Large numbers of documents are often listed, and disclosed, by category or class.  The defendants’ reference to the documents identified by reference to the Peruvian Proceedings was sufficient to amount to disclosure of the 1,393 documents that were described as privileged (including the 25 claimed to be covered by litigation privilege) because a document need not have been individually listed or described for it to be regarded as having been disclosed. 

Litigation privilege arising from the Peruvian Proceedings

Litigation privilege can only arise in favour of a person who was (or is) a party to the litigation in question. Any litigation privilege arising from the Peruvian Proceedings belonged to the first claimant. The defendants were not named as a party to the Peruvian Proceedings and they were not entitled to assert litigation privilege arising therefrom as against the claimant.

The court’s inherent jurisdiction

The general rule was that where documents had been disclosed, the party to whom disclosure had been made would be entitled to inspect them. However, that entitlement was not automatic; the court had discretion to refuse inspection if the resisting party could displace the general rule by reference to the principles contained in the Civil Procedure Rules (“CPR”). The defendants had carried out a disclosure exercise and had signed a disclosure statement. The defendants’ approach had been one focussed on efficiency in which they claimed privilege for a class of documents rather than assessing whether each individual document had met the test for standard disclosure. The defendants’ attempt to resist inspection of the entire class of documents had failed; and, in those circumstances, the claimants were entitled to inspect the documents falling within that class.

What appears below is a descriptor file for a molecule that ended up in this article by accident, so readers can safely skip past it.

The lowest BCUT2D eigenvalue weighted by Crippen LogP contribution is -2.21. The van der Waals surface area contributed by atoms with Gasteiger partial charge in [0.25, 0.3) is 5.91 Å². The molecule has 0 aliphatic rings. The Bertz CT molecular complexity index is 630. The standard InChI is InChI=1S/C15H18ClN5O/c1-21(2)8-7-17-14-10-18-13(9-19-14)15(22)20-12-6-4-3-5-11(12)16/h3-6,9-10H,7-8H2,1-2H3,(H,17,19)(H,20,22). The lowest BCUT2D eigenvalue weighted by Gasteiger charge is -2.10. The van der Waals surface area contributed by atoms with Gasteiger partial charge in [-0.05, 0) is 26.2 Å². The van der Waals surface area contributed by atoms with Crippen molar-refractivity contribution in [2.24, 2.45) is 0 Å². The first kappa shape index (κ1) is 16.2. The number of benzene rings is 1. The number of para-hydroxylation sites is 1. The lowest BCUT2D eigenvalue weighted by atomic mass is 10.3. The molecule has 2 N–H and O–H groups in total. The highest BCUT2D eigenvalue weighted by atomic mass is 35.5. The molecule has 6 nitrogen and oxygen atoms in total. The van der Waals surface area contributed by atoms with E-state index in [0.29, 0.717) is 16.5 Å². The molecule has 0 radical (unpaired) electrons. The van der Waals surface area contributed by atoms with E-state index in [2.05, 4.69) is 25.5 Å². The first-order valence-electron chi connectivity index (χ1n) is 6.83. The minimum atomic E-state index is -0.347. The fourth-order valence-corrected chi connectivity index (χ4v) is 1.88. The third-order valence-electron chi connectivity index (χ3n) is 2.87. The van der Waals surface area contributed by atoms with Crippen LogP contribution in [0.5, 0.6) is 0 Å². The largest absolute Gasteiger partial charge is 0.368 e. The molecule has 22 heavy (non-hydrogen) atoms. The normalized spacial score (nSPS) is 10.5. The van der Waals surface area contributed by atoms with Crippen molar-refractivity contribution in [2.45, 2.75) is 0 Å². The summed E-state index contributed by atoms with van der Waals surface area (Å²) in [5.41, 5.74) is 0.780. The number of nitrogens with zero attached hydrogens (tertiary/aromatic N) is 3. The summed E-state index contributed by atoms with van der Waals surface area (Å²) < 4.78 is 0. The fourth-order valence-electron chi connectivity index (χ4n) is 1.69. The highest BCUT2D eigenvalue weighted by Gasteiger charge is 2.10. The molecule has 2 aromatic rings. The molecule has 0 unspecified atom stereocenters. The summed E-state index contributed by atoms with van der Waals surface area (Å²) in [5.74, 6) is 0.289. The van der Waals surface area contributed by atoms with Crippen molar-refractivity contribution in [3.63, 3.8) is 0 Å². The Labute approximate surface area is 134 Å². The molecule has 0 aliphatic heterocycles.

The timing of the application

Applications for disclosure or inspection should be made promptly. However, each case must be considered on its own facts; and the delays in making the application did not justify the denial of the claimants’ right under CPR 31.3 to inspect the documents that have already been disclosed to them. 

Comments

It was not necessary for the court to consider joint or common interest privilege in its judgment; however, it is important to note that, if two parties share a joint interest in the subject matter of a privileged document, the parties together are entitled to assert privilege as against the rest of the world but neither party can assert privilege against the other.

A further point to note is that although litigation privilege attaches to a litigant’s communications with third parties, it may only be asserted by the litigant. It follows that a party in the shoes of the defendants may be unable to claim litigation privilege arising from communications created for the dominant purpose of the Peruvian Proceedings as against a third party unless the person, in whose name the relevant litigation is or was being conducted, provides his assistance and consent. In the circumstances, those who decide to control litigation which is being pursued in the name of another could consider including, within their agreement, a clause requiring the person in whose name litigation is being pursued to expressly assert, if called upon to do so, any litigation privilege, which might arise, to assist the controlling party in any separate disputes with third parties.

For any further information or advice please contact Harriet Edwards, Trainee Solicitor on 0151 242 7947 or email harriet.edwards@weightmans.com or Amy Nesbitt, Consultant on 0207 842 0835 or email amy.nesbitt@weightmans.com.